Blacksburg in York County, South Carolina — The American South (South Atlantic)
Major Ferguson Falls
While he was charging and slashing at the advancing Whigs, eight or nine rifle balls struck the major at the same time. His unusual "checkered duster" had made him an easy target. Ferguson fell from the saddle, his boot caught in the stirrup.
Fierce fighting continued as Captain Abraham DePeyster assumed command, but not for long. Minutes later, the King's men were laying down their arms as white flags fluttered here and there amid the swirling gunsmoke.
Erected by Kings Mountain National Military Park - National Park Service - U.S. Department of the Interior.
Topics. This historical marker is listed in this topic list: War, US Revolutionary.
Location. 35° 8.583′ N, 81° 22.763′ W. Marker is in Blacksburg, South Carolina, in York County. Marker can be reached Touch for map. Marker is in this post office area: Blacksburg SC 29702, United States of America. Touch for directions.
Other nearby markers. At least 8 other markers are within walking distance of this marker. Col. Ferguson Fell (here, next to this marker); Col. Frederick Hambright (within shouting distance of this marker); Colonel Patrick Ferguson Memorial (within shouting distance of this marker); Lieutenant Colonel James Hawthorn (within shouting distance of this marker); Major William Chronicle (about 400 feet away, measured in a direct line); Local Boys & Spies (about 400 feet away); King's Mountain (about 400 feet away); Sacred to the Memory Monument (about 400 feet away). Touch for a list and map of all markers in Blacksburg.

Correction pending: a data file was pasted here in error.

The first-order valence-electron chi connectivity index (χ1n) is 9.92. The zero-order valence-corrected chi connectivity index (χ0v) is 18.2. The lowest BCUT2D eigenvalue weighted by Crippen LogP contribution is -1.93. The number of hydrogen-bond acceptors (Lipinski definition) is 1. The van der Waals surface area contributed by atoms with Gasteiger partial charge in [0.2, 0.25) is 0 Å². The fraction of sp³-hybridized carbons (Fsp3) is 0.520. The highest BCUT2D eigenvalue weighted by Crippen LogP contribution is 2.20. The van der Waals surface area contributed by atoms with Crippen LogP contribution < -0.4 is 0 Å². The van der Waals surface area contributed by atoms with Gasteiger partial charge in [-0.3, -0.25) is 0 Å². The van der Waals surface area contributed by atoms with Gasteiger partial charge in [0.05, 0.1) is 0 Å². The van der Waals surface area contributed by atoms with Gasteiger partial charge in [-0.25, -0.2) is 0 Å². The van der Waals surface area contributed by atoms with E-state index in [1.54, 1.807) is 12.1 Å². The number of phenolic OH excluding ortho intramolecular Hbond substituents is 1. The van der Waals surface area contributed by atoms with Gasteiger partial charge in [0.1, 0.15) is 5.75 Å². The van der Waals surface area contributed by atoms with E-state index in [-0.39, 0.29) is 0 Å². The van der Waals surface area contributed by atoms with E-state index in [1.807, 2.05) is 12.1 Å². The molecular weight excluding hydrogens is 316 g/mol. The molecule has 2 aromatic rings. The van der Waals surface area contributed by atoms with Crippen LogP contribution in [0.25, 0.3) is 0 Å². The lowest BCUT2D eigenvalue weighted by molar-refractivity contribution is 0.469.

More about this marker. The background of the marker is a photo of a reenactor portraying Ferguson laying mortally wounded. To the lower right is a portrait of Ferguson. Patrick Ferguson, age 36, served his King with professional distinction as a soldier for 20 years in Europe, the West Indies, and North America. Renowned as the best marksman in the British army, he was a dynamic militia recruiter and trainer in the Carolina's. His defeat here signified the end of any British hopes to win the war using Americans loyal to the Crown. The son of Scottish gentry, Major Ferguson was the only Briton to fight at Kings Mountain.
Also see . . .
1. Kings Mountain National Military Park, National Park Service. (Submitted on September 6, 2019.)
2. Kings Mountain National Military Park, Historic Resource Study, National Park Service. (Submitted on September 6, 2019.)
Credits. This page was last revised on September 9, 2019. It was originally submitted on April 4, 2009, by Stanley and Terrie Howard of Greer, South Carolina. This page has been viewed 944 times since then and 23 times this year. Photos: 1. submitted on October 27, 2010, by Bill Coughlin of Woodland Park, New Jersey. 2. submitted on April 4, 2009, by Stanley and Terrie Howard of Greer, South Carolina. 3, 4. submitted on August 22, 2010, by Bill Coughlin of Woodland Park, New Jersey. 5, 6. submitted on April 4, 2009, by Stanley and Terrie Howard of Greer, South Carolina. 7. submitted on September 6, 2019. • Craig Swain was the editor who published this page.